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Tips for Doctors When Joining a New Practice


Do’s and don’ts for physicians joining new practices from medical practice consultants and etiquette experts.

Joining a new practice is nerve-wracking for any doctor. To help set your mind at ease, we asked medical practice consultants and etiquette experts to share their top recommendations for starting off on the right foot.

Here are their top 10 do’s and their top 10 don’ts for physicians joining new practices:


1. Do introduce yourself. “Make an effort to meet and get to know everyone on your team,” said Karen Hickman, an etiquette protocol consultant who trains staff and physicians throughout the country.
2. Do observe. “Watch the interactions and learn the dynamic of the new facility/job,” said consultant P.J. Cloud-Moulds. “Try to refrain from saying things like, ‘At my last job, we did this ...’ You’re not there anymore, you're here.”
3. Do be respectful. Respect nurses and other support staff. “Experienced nurses are a wealth of information,” said Hickman. “They can also be a valuable marketing agent for any physician.” 
4. Do enlist staff allies. Ask staff questions, acknowledge that you will need their help, and treat them as if you are all on the same team, said consultant Carol Stryker.
5. Do be kind. Treat staff members to lunches occasionally and remember them on special days, said Hickman.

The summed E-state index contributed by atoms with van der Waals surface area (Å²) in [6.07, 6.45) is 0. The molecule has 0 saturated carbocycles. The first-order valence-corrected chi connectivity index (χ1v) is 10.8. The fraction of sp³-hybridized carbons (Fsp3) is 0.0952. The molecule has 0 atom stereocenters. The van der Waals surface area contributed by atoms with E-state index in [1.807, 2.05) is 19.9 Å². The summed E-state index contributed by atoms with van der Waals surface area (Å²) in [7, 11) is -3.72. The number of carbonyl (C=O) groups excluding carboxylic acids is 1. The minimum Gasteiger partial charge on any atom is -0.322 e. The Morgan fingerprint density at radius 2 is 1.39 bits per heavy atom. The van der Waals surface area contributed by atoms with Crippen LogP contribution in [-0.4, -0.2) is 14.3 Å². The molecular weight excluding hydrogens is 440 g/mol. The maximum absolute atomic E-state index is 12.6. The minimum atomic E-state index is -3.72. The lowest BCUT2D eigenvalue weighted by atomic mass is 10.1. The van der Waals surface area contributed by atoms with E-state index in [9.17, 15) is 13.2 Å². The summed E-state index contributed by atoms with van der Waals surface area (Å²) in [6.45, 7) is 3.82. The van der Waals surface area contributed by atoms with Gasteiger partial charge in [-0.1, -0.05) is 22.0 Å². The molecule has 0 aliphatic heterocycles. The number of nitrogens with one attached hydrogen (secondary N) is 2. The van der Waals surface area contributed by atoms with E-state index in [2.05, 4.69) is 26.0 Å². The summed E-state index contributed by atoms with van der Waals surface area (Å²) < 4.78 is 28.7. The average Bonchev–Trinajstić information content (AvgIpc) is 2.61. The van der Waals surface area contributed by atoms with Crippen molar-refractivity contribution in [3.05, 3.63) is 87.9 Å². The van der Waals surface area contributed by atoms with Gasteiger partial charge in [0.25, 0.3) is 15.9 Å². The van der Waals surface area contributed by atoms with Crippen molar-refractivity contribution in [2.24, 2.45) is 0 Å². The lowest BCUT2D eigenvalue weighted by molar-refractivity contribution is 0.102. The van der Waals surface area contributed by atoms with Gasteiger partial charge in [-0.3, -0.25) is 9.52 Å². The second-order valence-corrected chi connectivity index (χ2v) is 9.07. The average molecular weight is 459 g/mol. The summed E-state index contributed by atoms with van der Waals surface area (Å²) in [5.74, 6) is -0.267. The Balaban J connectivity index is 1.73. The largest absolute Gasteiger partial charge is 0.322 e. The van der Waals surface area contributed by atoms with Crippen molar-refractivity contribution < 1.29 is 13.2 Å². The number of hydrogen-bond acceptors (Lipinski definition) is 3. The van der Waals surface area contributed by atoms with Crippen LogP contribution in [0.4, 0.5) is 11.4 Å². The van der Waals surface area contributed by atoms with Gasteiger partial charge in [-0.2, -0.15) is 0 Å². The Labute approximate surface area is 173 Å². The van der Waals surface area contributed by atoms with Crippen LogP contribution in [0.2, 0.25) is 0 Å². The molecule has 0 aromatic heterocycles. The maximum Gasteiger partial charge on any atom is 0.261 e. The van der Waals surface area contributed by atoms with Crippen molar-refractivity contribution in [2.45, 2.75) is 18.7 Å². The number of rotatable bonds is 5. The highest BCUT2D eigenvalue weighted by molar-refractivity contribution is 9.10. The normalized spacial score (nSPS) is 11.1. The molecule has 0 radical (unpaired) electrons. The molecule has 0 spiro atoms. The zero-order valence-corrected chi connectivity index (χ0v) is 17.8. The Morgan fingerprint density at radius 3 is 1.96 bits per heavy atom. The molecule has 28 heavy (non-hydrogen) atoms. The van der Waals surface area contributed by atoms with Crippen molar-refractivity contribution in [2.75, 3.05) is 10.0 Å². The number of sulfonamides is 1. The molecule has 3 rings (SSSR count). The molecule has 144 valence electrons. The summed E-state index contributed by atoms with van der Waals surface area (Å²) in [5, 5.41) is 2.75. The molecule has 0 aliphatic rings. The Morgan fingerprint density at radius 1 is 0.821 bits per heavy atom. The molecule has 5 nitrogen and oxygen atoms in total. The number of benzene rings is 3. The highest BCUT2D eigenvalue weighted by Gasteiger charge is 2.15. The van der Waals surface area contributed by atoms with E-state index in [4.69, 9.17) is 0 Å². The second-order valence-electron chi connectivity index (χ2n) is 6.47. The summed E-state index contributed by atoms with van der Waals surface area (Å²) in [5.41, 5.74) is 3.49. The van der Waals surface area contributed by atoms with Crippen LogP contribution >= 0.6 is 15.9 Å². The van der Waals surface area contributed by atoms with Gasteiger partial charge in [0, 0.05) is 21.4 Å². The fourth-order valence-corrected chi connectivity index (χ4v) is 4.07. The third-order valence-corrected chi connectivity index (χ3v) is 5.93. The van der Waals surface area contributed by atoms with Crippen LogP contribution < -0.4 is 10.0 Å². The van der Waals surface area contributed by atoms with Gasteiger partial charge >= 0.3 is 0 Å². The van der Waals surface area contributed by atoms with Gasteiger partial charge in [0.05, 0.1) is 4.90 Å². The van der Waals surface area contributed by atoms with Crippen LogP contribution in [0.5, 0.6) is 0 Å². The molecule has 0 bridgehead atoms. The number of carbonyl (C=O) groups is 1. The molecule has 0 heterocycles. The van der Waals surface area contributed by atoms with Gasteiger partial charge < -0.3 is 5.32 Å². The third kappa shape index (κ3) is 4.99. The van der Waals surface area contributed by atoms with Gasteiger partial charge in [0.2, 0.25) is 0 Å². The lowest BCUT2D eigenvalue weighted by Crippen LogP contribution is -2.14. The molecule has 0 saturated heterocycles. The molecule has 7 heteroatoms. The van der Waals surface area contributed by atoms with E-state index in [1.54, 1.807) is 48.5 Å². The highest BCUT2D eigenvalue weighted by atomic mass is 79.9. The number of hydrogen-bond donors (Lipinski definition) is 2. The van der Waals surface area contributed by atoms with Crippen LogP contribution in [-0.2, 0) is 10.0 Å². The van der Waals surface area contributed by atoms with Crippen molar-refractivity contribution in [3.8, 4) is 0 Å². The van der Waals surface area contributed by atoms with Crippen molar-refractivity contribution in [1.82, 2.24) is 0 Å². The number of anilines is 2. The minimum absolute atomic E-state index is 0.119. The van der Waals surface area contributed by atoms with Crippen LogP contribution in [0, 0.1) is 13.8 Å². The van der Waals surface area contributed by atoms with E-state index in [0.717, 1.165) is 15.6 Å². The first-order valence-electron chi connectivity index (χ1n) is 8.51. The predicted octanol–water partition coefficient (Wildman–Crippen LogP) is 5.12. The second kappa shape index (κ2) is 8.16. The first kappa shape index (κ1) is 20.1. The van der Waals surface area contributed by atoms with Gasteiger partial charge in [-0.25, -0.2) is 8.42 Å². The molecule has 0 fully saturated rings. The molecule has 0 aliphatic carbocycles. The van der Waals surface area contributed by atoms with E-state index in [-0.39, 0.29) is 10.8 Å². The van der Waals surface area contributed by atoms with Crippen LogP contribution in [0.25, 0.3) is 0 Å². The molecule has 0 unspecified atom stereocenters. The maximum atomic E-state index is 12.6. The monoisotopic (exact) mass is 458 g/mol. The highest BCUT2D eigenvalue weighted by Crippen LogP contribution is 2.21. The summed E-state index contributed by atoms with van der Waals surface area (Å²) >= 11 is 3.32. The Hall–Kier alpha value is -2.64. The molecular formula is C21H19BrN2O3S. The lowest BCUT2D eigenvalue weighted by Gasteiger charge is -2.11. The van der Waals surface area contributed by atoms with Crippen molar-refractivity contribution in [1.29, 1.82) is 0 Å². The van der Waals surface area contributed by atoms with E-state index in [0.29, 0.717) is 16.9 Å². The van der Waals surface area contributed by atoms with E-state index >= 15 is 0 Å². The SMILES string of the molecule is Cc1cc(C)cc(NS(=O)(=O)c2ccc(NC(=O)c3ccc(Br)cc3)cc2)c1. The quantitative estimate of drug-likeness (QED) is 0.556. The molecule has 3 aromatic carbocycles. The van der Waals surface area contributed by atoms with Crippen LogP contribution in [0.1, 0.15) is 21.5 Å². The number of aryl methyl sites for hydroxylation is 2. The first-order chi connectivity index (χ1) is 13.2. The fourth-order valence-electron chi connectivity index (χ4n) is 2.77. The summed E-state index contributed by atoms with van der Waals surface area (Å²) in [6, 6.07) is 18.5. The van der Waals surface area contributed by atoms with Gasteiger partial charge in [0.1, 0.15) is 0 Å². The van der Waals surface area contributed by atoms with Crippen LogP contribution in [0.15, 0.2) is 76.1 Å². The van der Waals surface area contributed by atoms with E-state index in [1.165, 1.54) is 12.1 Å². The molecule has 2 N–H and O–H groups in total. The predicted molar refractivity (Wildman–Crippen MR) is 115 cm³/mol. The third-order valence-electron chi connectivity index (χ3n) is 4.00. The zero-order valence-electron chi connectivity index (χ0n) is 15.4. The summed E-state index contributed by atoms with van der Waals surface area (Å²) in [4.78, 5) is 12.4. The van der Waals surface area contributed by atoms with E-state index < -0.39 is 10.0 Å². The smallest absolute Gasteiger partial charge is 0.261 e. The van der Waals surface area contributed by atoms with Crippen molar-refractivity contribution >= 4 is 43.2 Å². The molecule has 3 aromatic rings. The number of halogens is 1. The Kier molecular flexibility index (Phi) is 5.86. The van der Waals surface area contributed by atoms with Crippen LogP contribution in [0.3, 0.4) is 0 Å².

6. Do be generous. “Be generous with praise and compliment staff members for jobs well done,” said Hickman.
7. Do be professional. Maintain a professional demeanor, be neat and clean, and be calm and focused, said Stryker. 
8. Do lead by example. Don’t expect more of your staff members than you are willing to do, said Hickman.
9. Do be pleasant to everyone. Postpone making quick decisions about who you like or who you don’t like, said Stryker.
10. Do get personal with colleagues. After the first week or so, ask a coworker to lunch, said Cloud-Moulds. “It's really quite amazing how fun and lively people are outside of the workplace. It's also a lot easier to prevent, eliminate, or resolve conflict when you know someone a little better than just ‘a coworker.’”


1. Don’t come bearing gifts. Avoid handing out gifts too early, said Cloud-Moulds. “You want the staff to respect you for your work ethic, you don't want them thinking you have to buy their respect.”
2. Don’t be loud, rude, arrogant, or abusive, said Stryker.
3. Don’t let your ego get in the way. “Be confident, but avoid putting yourself on a pedestal compared to other team members,” said Hickman. 
4. Don't brag. Steer clear of mentioning your signing bonus, compensation schedule, new house, new car, etc., said Stryker. 
5. Don’t lose your temper. Keep your anger and language in check when dealing with staff members, said Hickman. 
6. Don’t be a doormat. Don’t let other physicians take advantage of you. For instance, often there is a “premium on exam room space” and the new physician is left stranded waiting for a room, said consultant George Conomikes.
7. Don’t publicly criticize. If you have an issue with a team member bring it up privately, said Hickman.
8. Don’t try to be “one of the guys.” Don’t forget that that there is a “necessary divide” between physicians and staff, said Stryker.
9. Don’t be lazy. Don’t leave every little task for your support staff, said Hickman. If it is something that you can accomplish without disrupting the flow of your day, do it. 
10. Don’t bond over the wrong things. Don’t tell secrets and don’t listen to complaints from colleagues, said Stryker. “There will plenty of time for bonding with peers after you know the players and the politics.”

Share your tips for physicians joining new practices below.

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